Epistle to Philemon

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Paul's Epistle (or Letter) to Philemon, usually referred to simply as Philemon, is a prison letter to Philemon from Paul of Tarsus. Philemon was a leader in the Colossian church. This letter, which is one of the books of the New Testament, deals with forgiveness.

Philemon was wealthy Christian and a minister (possibly a bishop[1]) of the house church that met in his home[2] in Colosse. This letter, is now generally regarded as one of the undisputed works of Paul. It is the shortest of Paul's extant letters, consisting of only 335 words in the original Greek text and 25 verses in modern English translations.


Content and reconstruction

Papyrus 87 (Gregory-Aland), fragment of Epistle to Philemon
Papyrus 87 (Gregory-Aland), fragment of Epistle to Philemon

Paul, who is in prison (probably in either Rome or Ephesus), writes to a fellow Christian named Philemon and two of his associates: a woman named Apphia, sometimes assumed to be his wife, and a fellow worker named Archippus, who is assumed by some to have been Philemon's son[3] and who also appears to have had special standing in the small church that met in Philemon's house (see Colossians 4:17). If the letter to the Colossians is authentically Pauline, then Philemon must live in Colossae. As a slave-owner he would have been wealthy by the standards of the early church and this explains why his house was large enough to accommodate the church that meets in his house.[4] Paul writes on behalf of Onesimus, Philemon's slave. Beyond that, it is not self-evident as to what has transpired. Onesimus is described as having been "separated" from Philemon, once having been "useless" to him (a pun on Onesimus's name, which means "useful"), and having done him wrong.

Hermeneutically speaking, chiastic structure appears to be inherent in the letter, as suggested by Gregory L. Fay, PhD.

The dominant scholarly consensus is that Onesimus is a runaway slave who became a Christian believer. Paul now sends him back to face his aggrieved master, and strives in his letter to effect reconciliation between these two Christians. What is more contentious is how Onesimus came to be with Paul. Various suggestions have been given: Onesimus being imprisoned with Paul; Onesimus being brought to Paul by others; Onesimus coming to Paul by chance (or in the Christian view, by divine providence); or Onesimus deliberately seeking Paul out, as a friend of his master's, in order to be reconciled.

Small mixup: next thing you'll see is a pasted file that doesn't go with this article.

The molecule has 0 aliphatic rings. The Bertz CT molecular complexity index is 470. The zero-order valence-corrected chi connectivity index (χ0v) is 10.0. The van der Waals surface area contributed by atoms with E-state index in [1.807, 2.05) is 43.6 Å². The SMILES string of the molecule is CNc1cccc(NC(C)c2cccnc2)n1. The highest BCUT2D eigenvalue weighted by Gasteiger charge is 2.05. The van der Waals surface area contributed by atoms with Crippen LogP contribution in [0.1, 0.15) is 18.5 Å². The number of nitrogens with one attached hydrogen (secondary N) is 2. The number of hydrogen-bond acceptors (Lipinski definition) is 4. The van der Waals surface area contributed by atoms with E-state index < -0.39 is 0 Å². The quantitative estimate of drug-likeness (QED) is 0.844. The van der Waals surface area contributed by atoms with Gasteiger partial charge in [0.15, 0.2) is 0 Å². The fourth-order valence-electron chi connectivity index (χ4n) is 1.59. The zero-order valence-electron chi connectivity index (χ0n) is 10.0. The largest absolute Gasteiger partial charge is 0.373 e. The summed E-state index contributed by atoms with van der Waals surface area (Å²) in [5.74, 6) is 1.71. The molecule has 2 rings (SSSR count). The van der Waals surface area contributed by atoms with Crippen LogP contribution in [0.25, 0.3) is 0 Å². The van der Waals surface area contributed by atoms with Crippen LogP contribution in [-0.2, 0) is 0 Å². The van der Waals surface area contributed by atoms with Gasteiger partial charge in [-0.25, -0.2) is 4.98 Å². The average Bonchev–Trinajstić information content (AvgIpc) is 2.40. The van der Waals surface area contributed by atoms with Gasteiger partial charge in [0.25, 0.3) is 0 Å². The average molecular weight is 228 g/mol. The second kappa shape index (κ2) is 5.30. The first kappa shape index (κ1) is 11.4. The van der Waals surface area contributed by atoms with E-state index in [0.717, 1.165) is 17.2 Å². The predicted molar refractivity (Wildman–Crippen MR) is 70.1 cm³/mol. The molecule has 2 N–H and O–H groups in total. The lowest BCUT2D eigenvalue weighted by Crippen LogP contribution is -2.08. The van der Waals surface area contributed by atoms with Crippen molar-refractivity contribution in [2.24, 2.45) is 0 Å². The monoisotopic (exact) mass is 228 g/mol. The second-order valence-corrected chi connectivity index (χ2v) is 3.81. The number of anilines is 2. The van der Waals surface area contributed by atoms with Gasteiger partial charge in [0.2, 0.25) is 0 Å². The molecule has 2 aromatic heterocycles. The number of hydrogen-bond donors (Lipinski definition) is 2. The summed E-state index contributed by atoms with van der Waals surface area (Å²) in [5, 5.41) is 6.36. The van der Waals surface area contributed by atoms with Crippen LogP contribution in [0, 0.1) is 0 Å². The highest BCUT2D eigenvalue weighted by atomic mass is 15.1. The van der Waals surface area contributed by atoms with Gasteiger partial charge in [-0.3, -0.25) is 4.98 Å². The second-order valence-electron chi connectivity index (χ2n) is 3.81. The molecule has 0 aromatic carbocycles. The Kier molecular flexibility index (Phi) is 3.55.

There is no extant information about Onesimus apart from the letter. Ignatius of Antioch mentions an Onesimus as Bishop of Ephesus in the early second century. It was suggested by some Bible scholars in the 1950s that this Onesimus is the same as the Onesimus in Paul's letter. Furthermore, it was suggested that Onesimus could have been the first to compile the letters of Paul, including the letter that gave him his own freedom as an expression of gratitude. This hypothesis could explain why the letter to Philemon (a letter written to an individual) is included alongside letters written to Christian communities.


Paul's letter is a personal one and can appear cryptic to outsiders. His tactful address to Philemon was labelled "holy flattery" by Martin Luther. Commending Philemon's Christian compassion, but at the same time subtly reminding Philemon of his apostolic authority over him, and the spiritual debt Philemon owes to him, Paul pleads with Philemon to take Onesimus back. Paul notes that because of his conversion, Onesimus is returned "no longer as a slave but more than a slave, a beloved brother" (v. 16). Several issues remain unclear about Paul's expectations for Philemon. Is he expected to forgive Onesimus or manumit him? Is he to consider Onesimus to be Philemon's "brother" as well as his "slave"? Does this new brotherhood supplant Onesimus's servitude or does the brotherhood confer only a spiritual equality between Onesimus and Philemon, while the temporal designation of slave remains? Furthermore, are there implications in the text (verses 14 and 20) that suggest Philemon is actually to return Onesimus to Paul, following forgiving and accepting him as a Christian brother? Some facets of Paul's societal expectations can be seen in these verses.